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What can we learn from serial celebrity break-ups, billionaire bust-ups, misbehaving spouses, pants-on challenged politicos and the ever-shifting landscape of divorce law? Question is, "What CAN'T we learn"? With latte in hand and clicky finger at the ready, dive in for the best in divorce news, views, gossip, and buzz – assembled below for your reading pleasure.

If you lived with someone for 42 years, you know their habits — and secrets. Maybe that is why beleaguered New York Congressman Charles Rangel withdrew his divorce action against his wife on the same day he confessed his tax dodges in the Dominican Republic.

As the New York Post reported, the famed silver-haired Harlem Democrat filed for divorce from his wife, Alma, on Feb. 13, 2007. He had wanted the case brought before a jury, which was to be selected this week.

So not only did he withdraw from the divorce proceedings but he also agreed to pay $5,000 in back taxes on his Punta Cana Yacht Club retreat, one of the financial entanglements that got him into recent trouble.

The House ethics committee is probing other financial improprieties with Rangel. He blamed his problems on his wife, Alma, a former social worker, 77, who took care of the family finances. He said he was too busy focusing on politics.

The blame-the-wife tactic seems to be an umbrella defense, but that doesn't mean controversy will not continue to rain down on the congressman.

When the Post reached his wife by phone, Alma Rangel denied any marital strife. The congressman then picked up the other line and shouted, “Stop calling!”

“There is no divorce,” Charles Rangel bellowed. “Whatever differences that I've had with my wife have been reconciled.” Rangel hung up, but his missus stayed on the line denying the split.

“I don't know anything about that. My husband is here, and we still live together,” she said. “We have two children and three grandchildren.”

Then Rangel, who is also the chairman of the tax-writing House Ways and Means Committee, picked the receiver up again and hollered, “Hang up the phone, Alma!”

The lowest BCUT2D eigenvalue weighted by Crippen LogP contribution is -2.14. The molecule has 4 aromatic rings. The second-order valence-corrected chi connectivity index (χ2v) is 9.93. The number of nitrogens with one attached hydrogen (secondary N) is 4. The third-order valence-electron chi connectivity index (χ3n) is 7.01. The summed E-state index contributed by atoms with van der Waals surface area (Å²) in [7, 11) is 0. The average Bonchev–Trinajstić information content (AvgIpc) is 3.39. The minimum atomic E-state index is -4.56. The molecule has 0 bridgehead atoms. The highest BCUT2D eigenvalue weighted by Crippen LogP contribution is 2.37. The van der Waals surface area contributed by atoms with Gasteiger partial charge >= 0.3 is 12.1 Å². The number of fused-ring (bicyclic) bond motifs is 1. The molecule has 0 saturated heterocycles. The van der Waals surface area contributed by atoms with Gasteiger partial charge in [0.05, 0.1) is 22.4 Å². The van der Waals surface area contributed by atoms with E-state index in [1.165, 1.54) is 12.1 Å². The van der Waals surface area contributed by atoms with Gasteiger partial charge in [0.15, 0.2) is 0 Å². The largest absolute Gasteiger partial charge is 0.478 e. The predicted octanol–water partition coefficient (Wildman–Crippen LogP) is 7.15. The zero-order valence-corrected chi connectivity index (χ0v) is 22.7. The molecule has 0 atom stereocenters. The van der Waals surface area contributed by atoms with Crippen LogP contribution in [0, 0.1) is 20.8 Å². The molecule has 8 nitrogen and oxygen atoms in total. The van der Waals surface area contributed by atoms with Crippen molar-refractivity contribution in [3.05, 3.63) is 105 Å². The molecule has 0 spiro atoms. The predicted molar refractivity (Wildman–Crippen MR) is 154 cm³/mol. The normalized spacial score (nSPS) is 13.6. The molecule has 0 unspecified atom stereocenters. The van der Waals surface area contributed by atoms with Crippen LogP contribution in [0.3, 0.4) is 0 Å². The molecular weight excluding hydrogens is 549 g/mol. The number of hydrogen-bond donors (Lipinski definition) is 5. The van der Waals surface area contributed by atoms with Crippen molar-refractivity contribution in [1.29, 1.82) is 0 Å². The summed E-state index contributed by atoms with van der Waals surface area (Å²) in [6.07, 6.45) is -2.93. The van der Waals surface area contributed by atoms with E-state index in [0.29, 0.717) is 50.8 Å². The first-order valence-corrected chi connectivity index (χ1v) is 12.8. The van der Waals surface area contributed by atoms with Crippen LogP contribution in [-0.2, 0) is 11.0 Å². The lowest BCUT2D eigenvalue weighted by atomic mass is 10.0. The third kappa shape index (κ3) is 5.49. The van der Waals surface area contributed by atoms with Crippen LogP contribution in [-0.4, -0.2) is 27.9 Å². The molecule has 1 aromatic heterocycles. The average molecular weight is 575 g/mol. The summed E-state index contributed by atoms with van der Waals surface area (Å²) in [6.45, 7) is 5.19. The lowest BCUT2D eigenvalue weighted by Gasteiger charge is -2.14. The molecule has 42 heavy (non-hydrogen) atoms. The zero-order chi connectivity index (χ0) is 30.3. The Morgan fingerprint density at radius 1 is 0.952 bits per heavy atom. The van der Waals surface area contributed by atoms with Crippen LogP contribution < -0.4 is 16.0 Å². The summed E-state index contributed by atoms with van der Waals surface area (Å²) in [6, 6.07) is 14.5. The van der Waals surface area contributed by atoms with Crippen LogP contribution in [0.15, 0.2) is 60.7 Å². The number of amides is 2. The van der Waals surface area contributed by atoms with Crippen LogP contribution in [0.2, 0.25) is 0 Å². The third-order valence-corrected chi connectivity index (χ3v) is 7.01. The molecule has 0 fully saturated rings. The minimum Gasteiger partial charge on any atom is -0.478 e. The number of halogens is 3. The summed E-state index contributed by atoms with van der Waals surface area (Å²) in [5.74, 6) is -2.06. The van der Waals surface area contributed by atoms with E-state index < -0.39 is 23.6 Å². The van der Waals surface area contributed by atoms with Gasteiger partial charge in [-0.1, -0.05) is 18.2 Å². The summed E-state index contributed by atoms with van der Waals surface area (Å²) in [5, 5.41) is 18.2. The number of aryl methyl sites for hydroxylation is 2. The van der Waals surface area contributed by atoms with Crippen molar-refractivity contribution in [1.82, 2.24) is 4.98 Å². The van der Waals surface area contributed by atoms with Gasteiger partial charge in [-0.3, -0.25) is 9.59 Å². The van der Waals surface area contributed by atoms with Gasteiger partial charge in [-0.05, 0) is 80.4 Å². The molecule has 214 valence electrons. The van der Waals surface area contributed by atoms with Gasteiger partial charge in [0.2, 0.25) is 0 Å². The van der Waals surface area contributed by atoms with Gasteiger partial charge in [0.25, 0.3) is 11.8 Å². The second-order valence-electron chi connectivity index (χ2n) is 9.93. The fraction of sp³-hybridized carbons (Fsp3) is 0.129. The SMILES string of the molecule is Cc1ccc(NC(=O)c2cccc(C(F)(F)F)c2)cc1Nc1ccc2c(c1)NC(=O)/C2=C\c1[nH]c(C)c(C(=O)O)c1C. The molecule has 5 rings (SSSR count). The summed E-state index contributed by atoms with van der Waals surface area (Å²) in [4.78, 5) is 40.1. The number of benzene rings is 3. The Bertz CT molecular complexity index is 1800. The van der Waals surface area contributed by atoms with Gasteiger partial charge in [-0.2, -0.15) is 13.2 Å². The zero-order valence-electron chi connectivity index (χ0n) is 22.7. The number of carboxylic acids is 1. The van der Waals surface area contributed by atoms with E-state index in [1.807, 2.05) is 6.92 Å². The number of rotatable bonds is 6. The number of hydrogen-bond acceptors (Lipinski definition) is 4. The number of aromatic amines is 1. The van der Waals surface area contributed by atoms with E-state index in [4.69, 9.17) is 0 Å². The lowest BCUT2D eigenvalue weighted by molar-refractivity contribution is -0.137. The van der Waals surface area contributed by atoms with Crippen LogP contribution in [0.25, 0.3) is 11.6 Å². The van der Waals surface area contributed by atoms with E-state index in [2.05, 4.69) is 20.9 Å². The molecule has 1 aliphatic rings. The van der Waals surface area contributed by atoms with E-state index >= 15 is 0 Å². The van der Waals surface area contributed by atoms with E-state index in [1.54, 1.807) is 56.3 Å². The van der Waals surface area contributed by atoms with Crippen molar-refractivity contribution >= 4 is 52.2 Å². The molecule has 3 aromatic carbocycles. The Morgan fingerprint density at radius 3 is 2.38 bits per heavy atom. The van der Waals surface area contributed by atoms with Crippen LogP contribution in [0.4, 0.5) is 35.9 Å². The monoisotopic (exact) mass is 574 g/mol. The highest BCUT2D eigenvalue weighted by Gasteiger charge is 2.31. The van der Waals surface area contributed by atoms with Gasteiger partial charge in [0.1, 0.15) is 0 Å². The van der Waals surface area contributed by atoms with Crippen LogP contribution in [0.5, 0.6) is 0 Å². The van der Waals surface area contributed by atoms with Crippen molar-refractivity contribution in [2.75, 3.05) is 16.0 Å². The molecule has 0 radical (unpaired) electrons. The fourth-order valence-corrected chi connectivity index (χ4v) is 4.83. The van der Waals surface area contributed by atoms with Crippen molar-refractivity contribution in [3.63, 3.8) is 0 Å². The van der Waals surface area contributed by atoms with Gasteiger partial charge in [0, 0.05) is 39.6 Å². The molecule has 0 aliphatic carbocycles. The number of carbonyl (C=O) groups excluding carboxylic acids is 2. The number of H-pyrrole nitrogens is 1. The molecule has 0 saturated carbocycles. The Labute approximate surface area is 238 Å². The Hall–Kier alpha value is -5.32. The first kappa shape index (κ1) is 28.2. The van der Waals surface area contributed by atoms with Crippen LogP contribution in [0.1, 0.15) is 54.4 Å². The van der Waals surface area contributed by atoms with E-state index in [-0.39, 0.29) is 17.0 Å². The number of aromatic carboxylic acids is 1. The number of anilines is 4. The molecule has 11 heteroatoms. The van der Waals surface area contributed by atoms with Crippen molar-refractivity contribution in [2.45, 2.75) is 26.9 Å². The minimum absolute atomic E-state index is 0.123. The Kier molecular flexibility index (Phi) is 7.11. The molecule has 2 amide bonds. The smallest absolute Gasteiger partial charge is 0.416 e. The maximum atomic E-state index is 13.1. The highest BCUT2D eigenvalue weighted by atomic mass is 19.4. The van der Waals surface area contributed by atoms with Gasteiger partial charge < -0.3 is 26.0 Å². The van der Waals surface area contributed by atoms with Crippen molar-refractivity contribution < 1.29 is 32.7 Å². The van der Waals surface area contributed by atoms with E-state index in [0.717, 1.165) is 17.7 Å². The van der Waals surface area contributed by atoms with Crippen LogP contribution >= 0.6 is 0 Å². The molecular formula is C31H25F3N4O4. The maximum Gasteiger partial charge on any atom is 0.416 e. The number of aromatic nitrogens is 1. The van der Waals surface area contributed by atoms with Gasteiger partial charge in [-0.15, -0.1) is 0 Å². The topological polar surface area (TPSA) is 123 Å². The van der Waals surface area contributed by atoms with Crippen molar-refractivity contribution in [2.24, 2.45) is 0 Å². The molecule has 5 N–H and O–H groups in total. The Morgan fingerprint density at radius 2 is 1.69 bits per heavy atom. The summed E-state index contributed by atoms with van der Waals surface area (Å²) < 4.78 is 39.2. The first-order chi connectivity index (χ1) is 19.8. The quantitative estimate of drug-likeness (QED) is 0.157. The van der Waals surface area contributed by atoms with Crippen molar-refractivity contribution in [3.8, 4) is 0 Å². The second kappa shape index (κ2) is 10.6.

Raoul Felder, a famed divorce lawyer who is not handling this case, said, “The bottom line is that, when it's an election year and there's an investigation going on, you don't want an ex-wife floating around.”

Felder also surmised why Rangel had wanted a jury trial for his divorce.

“I guess he figured he'd do better with a jury,” Felder said. “Celebrities do very well with juries.”

Rangel's ethics problems began last year with a report saying he had used House stationery to solicit donations for a Harlem college center. A separate report in July said that Rangel was paying below-market rate on four rent-controlled apartments in Harlem.

And on Aug. 31, The Post called attention to thousands of dollars in unreported income that Rangel was collecting by renting out his Dominican beach house. An exclusive Post photograph, which caught the portly pol basking on the beach at the villa, prompted his wife to tell him, “You know, you're fat,” he admitted this week.

Fat with cash obviously, and perhaps hubris.

Rangel's longtime chief of staff, George Dalley, told The Post last month that the congressman was too engrossed in politics to be bothered with family finances. “Alma's the person who's handled the family finances,” Dalley said. “Mr. Rangel himself has never actively engaged in the finances.”

At least one of the couple's disagreements has spilled out into the public arena. In February, after the congressman threw his weight behind Hillary Rodham Clinton for president, Alma announced her support for Barack Obama.

We're happy for Alma that her husband realized what a true asset he had in his wife.

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